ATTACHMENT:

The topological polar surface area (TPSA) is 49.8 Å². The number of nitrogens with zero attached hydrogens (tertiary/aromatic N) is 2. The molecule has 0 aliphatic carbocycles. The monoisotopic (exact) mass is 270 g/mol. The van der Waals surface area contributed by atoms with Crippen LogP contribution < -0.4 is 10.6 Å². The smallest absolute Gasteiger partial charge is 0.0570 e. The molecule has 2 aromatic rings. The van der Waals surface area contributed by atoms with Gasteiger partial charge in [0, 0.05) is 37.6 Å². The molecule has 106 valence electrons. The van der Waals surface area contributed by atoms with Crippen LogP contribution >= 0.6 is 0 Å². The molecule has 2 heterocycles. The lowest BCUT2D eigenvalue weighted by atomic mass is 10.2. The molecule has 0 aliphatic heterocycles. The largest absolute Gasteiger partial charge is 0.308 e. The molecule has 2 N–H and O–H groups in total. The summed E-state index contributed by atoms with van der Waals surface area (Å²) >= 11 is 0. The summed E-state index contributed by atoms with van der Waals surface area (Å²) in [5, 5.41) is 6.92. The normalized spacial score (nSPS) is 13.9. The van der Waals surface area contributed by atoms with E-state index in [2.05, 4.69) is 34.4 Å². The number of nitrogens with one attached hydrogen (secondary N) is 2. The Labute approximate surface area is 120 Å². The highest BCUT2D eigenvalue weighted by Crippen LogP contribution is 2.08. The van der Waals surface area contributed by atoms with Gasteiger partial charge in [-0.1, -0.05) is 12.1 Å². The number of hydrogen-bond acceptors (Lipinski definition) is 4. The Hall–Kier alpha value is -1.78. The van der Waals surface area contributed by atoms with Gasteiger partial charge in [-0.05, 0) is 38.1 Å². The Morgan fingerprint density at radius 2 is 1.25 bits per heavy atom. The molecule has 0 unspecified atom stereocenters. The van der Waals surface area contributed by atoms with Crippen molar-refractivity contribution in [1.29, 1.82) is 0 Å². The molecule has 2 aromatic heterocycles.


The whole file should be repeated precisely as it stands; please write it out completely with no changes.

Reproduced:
The topological polar surface area (TPSA) is 49.8 Å². The number of nitrogens with zero attached hydrogens (tertiary/aromatic N) is 2. The molecule has 0 aliphatic carbocycles. The monoisotopic (exact) mass is 270 g/mol. The van der Waals surface area contributed by atoms with Crippen LogP contribution < -0.4 is 10.6 Å². The smallest absolute Gasteiger partial charge is 0.0570 e. The molecule has 2 aromatic rings. The van der Waals surface area contributed by atoms with Gasteiger partial charge in [0, 0.05) is 37.6 Å². The molecule has 106 valence electrons. The van der Waals surface area contributed by atoms with Crippen LogP contribution >= 0.6 is 0 Å². The molecule has 2 heterocycles. The lowest BCUT2D eigenvalue weighted by atomic mass is 10.2. The molecule has 0 aliphatic heterocycles. The largest absolute Gasteiger partial charge is 0.308 e. The molecule has 2 N–H and O–H groups in total. The summed E-state index contributed by atoms with van der Waals surface area (Å²) >= 11 is 0. The summed E-state index contributed by atoms with van der Waals surface area (Å²) in [5, 5.41) is 6.92. The normalized spacial score (nSPS) is 13.9. The van der Waals surface area contributed by atoms with E-state index in [2.05, 4.69) is 34.4 Å². The number of nitrogens with one attached hydrogen (secondary N) is 2. The Labute approximate surface area is 120 Å². The highest BCUT2D eigenvalue weighted by Crippen LogP contribution is 2.08. The van der Waals surface area contributed by atoms with Gasteiger partial charge in [-0.1, -0.05) is 12.1 Å². The number of hydrogen-bond acceptors (Lipinski definition) is 4. The Hall–Kier alpha value is -1.78. The van der Waals surface area contributed by atoms with Gasteiger partial charge in [-0.05, 0) is 38.1 Å². The Morgan fingerprint density at radius 2 is 1.25 bits per heavy atom. The molecule has 0 unspecified atom stereocenters. The van der Waals surface area contributed by atoms with Crippen molar-refractivity contribution in [1.29, 1.82) is 0 Å². The molecule has 2 aromatic heterocycles.